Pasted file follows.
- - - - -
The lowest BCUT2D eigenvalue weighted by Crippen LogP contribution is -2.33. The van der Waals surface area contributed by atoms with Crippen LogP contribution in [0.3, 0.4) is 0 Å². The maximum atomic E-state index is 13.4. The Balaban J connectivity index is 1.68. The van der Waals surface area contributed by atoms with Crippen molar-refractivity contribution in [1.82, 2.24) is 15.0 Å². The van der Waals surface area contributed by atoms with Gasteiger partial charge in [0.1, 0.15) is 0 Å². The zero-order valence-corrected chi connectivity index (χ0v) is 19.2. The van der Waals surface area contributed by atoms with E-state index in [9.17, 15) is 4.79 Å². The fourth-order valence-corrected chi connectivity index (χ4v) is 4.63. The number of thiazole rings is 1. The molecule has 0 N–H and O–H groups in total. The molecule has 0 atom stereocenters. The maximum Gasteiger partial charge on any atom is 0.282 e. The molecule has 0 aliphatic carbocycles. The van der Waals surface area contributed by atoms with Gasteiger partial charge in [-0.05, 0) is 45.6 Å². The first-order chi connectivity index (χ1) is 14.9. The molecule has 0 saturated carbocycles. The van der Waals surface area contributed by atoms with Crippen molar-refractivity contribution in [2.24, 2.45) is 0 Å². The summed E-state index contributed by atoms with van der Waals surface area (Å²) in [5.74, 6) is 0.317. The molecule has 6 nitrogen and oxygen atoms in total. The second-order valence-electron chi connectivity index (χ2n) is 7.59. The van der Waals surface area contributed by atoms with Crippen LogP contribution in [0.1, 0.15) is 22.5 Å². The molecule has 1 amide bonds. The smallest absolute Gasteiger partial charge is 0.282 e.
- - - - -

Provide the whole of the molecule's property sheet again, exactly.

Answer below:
The lowest BCUT2D eigenvalue weighted by Crippen LogP contribution is -2.33. The van der Waals surface area contributed by atoms with Crippen LogP contribution in [0.3, 0.4) is 0 Å². The maximum atomic E-state index is 13.4. The Balaban J connectivity index is 1.68. The van der Waals surface area contributed by atoms with Crippen molar-refractivity contribution in [1.82, 2.24) is 15.0 Å². The van der Waals surface area contributed by atoms with Gasteiger partial charge in [0.1, 0.15) is 0 Å². The zero-order valence-corrected chi connectivity index (χ0v) is 19.2. The van der Waals surface area contributed by atoms with E-state index in [9.17, 15) is 4.79 Å². The fourth-order valence-corrected chi connectivity index (χ4v) is 4.63. The number of thiazole rings is 1. The molecule has 0 N–H and O–H groups in total. The molecule has 0 atom stereocenters. The maximum Gasteiger partial charge on any atom is 0.282 e. The molecule has 0 aliphatic carbocycles. The van der Waals surface area contributed by atoms with Gasteiger partial charge in [-0.05, 0) is 45.6 Å². The first-order chi connectivity index (χ1) is 14.9. The molecule has 0 saturated carbocycles. The van der Waals surface area contributed by atoms with Crippen molar-refractivity contribution in [2.24, 2.45) is 0 Å². The summed E-state index contributed by atoms with van der Waals surface area (Å²) in [5.74, 6) is 0.317. The molecule has 6 nitrogen and oxygen atoms in total. The second-order valence-electron chi connectivity index (χ2n) is 7.59. The van der Waals surface area contributed by atoms with Crippen LogP contribution in [0.1, 0.15) is 22.5 Å². The molecule has 1 amide bonds. The smallest absolute Gasteiger partial charge is 0.282 e.